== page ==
Jesus, he’s getting close to the Boxster. I just had her polished and tuned yesterday! He’s edging closer. I’m in my lane. I’m following the rules. The jerk edges closer, looks to his left and flips me off! That’s it. I didn’t do anything wrong. I flip him off and steer the car just a bit toward him. Just to scare him. That was my only intention. Then boom, the asshole is down on the road. I didn’t touch him. He’s yelling, screaming, gets up, points at me. He stands up, hobbles around a bit. Not seriously injured. Not my fault. Then, the cop shows up. He was right behind me, okay two cars behind me. He saw the whole thing. Officer, I never touched the guy! He bicycled right out of the bike lane into the traffic lane. What am I supposed to do? I what? I steered into him. Why, never. I would never do that!

He writes me a ticket. A very expensive ticket. Reckless driving it says. He talks to the bicyclist who then limps away while shaking his fist at me and cursing in bad Italian. The cop says, “See you in court.” Then waves me on. I drive slowly to my office in the Transamerica building. I park in my private parking space in the underground garage. I get out of the Boxster and check for scratches. She looks fine.

Three weeks after that unfortunate incident, I end up in the Superior Court of California. My attorney, David Goldberg, is there with me. He recommends I plead nolo contendere, no contest. Judge Jackson, a woman with short black hair and streaks of gray, fleshy bags under her eyes and lines radiating around her mouth, stares down at me. “Since you’re pleading nolo contendere, there will be no testimony from the officer present at the incident. I’ve read his report and that is sufficient. Do you understand the gravity of the situation, Mr. Keller?”

“Yes, your honor, I do.” I answer.

“I see you’ve collected a number of speeding tickets.”

“Yes, that’s true.”

“Mr. Keller, driving is a privilege, not a right.”

I look up at her from my seat and twirl my silver pen between my thumb and forefinger.

“Okay, Mr. Keller. Count yourself lucky that no one was injured in the incident. I’m fining you five hundred dollars and suspending your license for thirty days.”

“But how do I get to work?” I blurt out before David elbows me in the ribs and tells me to shut up.

“Good question,” she says and consults a sheet of paper in front of her. “In this particular case, given the degree of arrogance I perceive and after due investigation of my options, I’m going to add one more requirement to the judgment against you.”

“And that would be?” David asks.

“Mr. Keller will not be driving his car or any other car for said period, and he will not be allowed to hire a car to drive him. He must take public transportation, or I suppose he could walk or bicycle to work, but I seriously doubt he will make that choice.”

“With all due respect, Judge Kamon,” David answers, “but I do not believe the law gives you that option.”

“I know you can’t keep up with all the new laws, counselor, but there is a new law, passed back in January, that does give me the option to add this requirement at my discretion.” She waves the piece of paper she had been studying.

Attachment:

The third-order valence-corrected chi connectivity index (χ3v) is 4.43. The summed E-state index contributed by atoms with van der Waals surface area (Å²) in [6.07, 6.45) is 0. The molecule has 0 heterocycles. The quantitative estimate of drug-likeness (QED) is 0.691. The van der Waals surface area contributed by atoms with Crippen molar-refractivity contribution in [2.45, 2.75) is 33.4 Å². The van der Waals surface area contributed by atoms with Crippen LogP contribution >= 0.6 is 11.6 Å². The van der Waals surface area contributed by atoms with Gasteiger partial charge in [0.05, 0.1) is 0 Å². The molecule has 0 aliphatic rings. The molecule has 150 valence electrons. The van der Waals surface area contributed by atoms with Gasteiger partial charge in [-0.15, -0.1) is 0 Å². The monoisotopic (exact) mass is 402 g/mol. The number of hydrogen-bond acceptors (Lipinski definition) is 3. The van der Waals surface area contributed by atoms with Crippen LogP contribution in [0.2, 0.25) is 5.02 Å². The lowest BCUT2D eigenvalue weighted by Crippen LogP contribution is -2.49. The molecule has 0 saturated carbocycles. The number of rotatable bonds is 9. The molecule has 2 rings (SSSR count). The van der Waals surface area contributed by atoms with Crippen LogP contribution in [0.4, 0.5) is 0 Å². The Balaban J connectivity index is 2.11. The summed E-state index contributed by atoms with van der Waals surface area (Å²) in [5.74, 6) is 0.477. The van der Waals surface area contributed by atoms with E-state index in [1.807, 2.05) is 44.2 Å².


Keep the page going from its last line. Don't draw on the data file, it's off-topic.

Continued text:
“May I approach the bench, your honor?”

“Yes, counselor.”

David walks up to the judge’s bench. She hands him the paper and he proceeds to read it. He walks back to our table.

“Can she do that?” I ask as he grabs his briefcase.

“Yes, she can Jeremy. I’m afraid she can.”

A few days later, I find myself walking to Forest Hill subway station. I’m in no hurry, banker’s hours you know, ten a.m. is plenty early enough for me to be camped out in my office. It’s June and the fog slides past my face in dewy tendrils. I’ve got my blue pin striped suit on, a dark blue fedora atop my head and a slender, black Armani briefcase in my right hand. I stroll down Ventura Avenue past a red brick house with a large multi-paned window overlooking the street. A white-haired man with two small dogs greets me with a hearty, “Good morning!”

“Morning,” I reply and step up my stride, no time to converse with the geezer. I know the way to the station. I do like taking walks in the ‘hood. I also mapped it out on Google. I stride up to the street above the station and walk down the path through the small park behind it. I walk around to the front and into the station. So far, so good. The walk was pleasant enough.

I buy a transit card, proceed through the turnstile and down the long set of stairs to the platform. Water drips down the dank walls and a slight smell of urine wafts into my nostrils. I feel as if I am descending into Dante’s inferno. My punishment as a modern sinner begins.

There’s about thirty people waiting on the platform. Seems sort of crowded for 9:30 a.m. The guy next to me looks normal enough, about thirty-five, business casual dress, good haircut. I ask him, “What’s up with the crowd?”

“Usual Muni shit!” he says with one lip curling up a bit as if he’s just crunched a bite of an African Devil chili pepper.

“What’s the usual Muni shit?” I ask.

“Did you just move here?”

“No, but I decided to try a new way to get to work, maybe save a bit of money.”

He looks me up and down. “I don’t think you need to save any money.” He pauses a beat. “The usual Muni shit is they’re late. They don’t provide any reasonable information about when the train will be here or why they are late. That’s the usual Muni shit.”